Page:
GREAT site for #Kumihimo designs!

I recently stumbled on a site that allows you to create your own patterns for kumihimo round braids. The general site is With just a little bit of searching, I discovered a number of kumihimo patterns that others have created at

The patterns have anywhere up to 40 strands, but the braiding process for all of these patterns is exactly the same as for an 8-strand round braid (right down, left up, turn; right down, left up, turn; etc). I was able to quickly and easily make this flowered bracelet with a pattern I found:

Flower Bracelet

On the kumihimo page, there is a place to click that takes you to a page where you can make your own pattern:

kumihimo generator

It took me a little while playing around with it to figure out the most effective way to use it, but once I did it became very fun to try different patterns and see what would happen.

I found the easiest for me was to clear out the default pattern before I started creating:

Step 1) click in the “fill color” box and a color chart will pop up

Step 2) select the color “white” by dragging the little color indicator circle all the way to the top left corner, or by typing “ffffff”

Step 3) start clicking on the circles in the flowered pattern until everything is white

Now you’ve got a blank canvas to start designing!

My first pattern looked like this:

original yylb

I had already determined that trying to make do with a 32-space disc for more than about 16 strands wasn’t going to work. Luckily the site has a “wheel designer” section ( where you can tell it how many strands your braid requires and how big you want your wheel diameter to be, and it creates a template that looks like this (I’ve made this smaller for the purposes of the post; the actual template will be the actual size you asked for in terms of diameter):

wheel designer

I then proceeded to make a cardboard template because that was a relatively stiff material that I had handy.

Cardboard template

I don’t recommend this. Though stiff, it was not as stiff as the foam disc I usually use, and thus the strands wouldn’t stay as taut as I wanted them to. That made it very frustrating to use, and the braid came out lumpy.

finished yylb braid

The lumpy braid was only one reason I ended up ditching the pattern. The other, as you see, was that with so many strands, and given that the pattern wraps around, in bracelet form it didn’t end up looking like yin yangs as much as it had done on paper.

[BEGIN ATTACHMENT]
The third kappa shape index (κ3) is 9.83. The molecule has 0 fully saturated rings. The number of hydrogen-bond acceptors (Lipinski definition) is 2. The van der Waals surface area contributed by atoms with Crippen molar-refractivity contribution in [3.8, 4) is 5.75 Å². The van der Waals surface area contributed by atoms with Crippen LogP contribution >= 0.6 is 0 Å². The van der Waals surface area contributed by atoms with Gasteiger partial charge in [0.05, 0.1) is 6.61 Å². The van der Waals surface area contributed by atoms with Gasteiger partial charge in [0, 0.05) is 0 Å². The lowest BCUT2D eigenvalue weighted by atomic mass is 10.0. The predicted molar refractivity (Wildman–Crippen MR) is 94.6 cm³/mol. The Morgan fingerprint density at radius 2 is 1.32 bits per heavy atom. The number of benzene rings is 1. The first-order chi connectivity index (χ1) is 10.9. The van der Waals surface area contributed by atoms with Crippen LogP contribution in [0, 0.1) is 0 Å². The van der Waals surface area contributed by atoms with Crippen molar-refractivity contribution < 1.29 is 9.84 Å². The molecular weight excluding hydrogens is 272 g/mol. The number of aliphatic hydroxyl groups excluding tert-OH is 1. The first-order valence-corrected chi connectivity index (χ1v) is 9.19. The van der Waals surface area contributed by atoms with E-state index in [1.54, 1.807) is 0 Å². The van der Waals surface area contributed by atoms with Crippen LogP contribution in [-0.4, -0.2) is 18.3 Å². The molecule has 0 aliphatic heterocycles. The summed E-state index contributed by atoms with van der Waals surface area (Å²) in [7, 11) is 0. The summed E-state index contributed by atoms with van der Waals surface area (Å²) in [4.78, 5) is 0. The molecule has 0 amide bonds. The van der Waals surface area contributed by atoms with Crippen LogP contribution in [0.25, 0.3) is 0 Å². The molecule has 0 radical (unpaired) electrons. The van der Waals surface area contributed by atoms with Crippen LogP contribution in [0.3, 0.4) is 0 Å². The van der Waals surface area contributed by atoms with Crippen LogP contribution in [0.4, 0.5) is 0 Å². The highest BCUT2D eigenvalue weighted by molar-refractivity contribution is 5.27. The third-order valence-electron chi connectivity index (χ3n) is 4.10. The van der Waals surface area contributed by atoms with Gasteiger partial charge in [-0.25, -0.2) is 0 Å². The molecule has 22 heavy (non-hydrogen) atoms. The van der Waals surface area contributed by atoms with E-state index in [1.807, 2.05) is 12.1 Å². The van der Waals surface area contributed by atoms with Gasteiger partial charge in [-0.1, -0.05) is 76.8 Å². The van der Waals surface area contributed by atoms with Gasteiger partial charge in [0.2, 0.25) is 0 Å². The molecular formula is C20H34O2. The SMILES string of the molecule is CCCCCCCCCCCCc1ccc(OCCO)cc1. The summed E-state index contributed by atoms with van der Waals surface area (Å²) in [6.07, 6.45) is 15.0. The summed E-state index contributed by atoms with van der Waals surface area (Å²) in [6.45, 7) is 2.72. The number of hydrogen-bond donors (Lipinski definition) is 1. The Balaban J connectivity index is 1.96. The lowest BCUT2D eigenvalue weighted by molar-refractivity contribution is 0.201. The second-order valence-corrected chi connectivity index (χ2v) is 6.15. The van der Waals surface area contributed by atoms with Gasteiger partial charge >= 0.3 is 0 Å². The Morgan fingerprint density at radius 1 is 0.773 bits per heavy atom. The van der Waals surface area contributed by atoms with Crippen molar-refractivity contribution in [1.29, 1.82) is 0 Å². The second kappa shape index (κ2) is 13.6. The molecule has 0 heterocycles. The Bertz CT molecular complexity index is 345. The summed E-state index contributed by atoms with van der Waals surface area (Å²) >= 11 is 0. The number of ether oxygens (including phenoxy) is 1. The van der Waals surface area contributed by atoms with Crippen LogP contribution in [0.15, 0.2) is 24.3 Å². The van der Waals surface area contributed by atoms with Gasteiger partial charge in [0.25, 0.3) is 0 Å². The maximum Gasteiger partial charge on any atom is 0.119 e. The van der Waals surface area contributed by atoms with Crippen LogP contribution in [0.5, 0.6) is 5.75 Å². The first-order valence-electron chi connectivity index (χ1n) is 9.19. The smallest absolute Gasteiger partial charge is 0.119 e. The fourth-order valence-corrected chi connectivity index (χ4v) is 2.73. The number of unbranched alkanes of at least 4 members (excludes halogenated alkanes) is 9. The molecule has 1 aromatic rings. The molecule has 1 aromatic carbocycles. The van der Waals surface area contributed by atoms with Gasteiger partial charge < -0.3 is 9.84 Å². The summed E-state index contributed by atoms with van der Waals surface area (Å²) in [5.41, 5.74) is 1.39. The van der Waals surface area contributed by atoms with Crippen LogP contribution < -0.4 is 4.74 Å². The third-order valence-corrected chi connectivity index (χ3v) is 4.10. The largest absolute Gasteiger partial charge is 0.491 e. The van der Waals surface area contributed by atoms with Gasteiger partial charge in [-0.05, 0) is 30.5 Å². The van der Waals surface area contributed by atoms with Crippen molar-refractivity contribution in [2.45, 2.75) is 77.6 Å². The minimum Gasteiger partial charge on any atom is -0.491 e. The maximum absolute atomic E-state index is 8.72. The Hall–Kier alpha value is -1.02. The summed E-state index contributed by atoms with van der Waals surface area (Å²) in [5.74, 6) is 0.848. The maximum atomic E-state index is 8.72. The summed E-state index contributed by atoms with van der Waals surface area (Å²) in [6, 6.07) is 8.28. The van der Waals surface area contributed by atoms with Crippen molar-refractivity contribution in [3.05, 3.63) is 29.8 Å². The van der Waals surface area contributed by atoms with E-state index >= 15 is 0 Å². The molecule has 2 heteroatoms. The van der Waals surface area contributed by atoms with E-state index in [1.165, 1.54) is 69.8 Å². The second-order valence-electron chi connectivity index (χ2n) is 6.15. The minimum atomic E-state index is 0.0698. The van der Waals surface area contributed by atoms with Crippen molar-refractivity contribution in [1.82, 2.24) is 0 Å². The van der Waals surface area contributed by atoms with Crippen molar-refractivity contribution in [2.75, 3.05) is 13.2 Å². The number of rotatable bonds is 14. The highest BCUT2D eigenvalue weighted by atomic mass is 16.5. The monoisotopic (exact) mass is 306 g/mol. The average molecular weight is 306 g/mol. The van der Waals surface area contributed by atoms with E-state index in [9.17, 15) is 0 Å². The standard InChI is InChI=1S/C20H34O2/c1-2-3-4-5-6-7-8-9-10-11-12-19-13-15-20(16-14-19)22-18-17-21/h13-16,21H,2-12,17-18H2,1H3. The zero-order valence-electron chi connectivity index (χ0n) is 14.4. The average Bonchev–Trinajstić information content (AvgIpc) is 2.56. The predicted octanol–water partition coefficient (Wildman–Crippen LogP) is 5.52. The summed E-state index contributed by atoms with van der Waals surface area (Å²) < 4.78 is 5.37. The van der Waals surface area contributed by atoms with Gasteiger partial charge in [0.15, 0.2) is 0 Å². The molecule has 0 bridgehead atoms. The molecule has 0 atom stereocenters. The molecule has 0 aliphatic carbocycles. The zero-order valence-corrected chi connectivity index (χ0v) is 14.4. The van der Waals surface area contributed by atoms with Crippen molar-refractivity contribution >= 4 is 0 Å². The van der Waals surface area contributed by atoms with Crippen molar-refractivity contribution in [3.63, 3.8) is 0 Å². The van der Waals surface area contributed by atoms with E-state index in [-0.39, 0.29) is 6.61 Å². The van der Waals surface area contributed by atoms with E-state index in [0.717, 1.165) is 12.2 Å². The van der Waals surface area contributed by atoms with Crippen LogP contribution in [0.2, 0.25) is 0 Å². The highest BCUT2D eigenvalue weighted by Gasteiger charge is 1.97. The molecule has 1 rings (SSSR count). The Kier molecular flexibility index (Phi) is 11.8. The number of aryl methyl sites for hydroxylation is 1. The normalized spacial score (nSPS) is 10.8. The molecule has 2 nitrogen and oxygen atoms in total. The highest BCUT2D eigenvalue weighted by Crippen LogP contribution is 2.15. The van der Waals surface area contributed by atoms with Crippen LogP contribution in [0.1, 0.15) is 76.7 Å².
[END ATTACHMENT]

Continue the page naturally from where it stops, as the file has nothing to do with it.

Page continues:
I still haven’t figured out the disc problem for making patterns with more strands, but if I do I’ll be sure to share. Or if anyone else has done this and has suggestions, I’d love to hear them.

A few hints about using the website:

1)   If you don’t create a user name you can’t save your patterns. I didn’t want yet another log-in, so I worked around this by just taking a screenshot of my pattern and saving it to my desktop.

2)   There are tons of great patterns that others have made, but it’s hard to search through them. I suggest, if you’re looking for something particular, to use the filter function on the left side of the patterns page to help weed through what you don’t want.

3)   The pattern maker was frustrating at first, but can really be fun once you figure it out. Play around with it for a while and you’ll see.

Happy kumihimo-ing!

6 thoughts on “GREAT site for #Kumihimo designs!

  1. I ran into the kumihimo designer site on Monday and tried it out then. I agree it is great but there is an issue doing any designs with over 16 strands on the commercial discs rather than a marudai – I’m looking into adapting a stool, however I was also wondering whether double stacking and offsetting the standard discs might be somehow workable. I’ve yet to experiment though.

    1. I’ve never tried this either, and I agree that there’s no good way to do more than 16. The site offers the option to create a “pattern” for a larger wheel with more slots, but trying to make one out of cardboard didn’t work well for me. Still plan to try to find a sturdy foam material that I can use to make my own bigger wheel that can be held in my hand.

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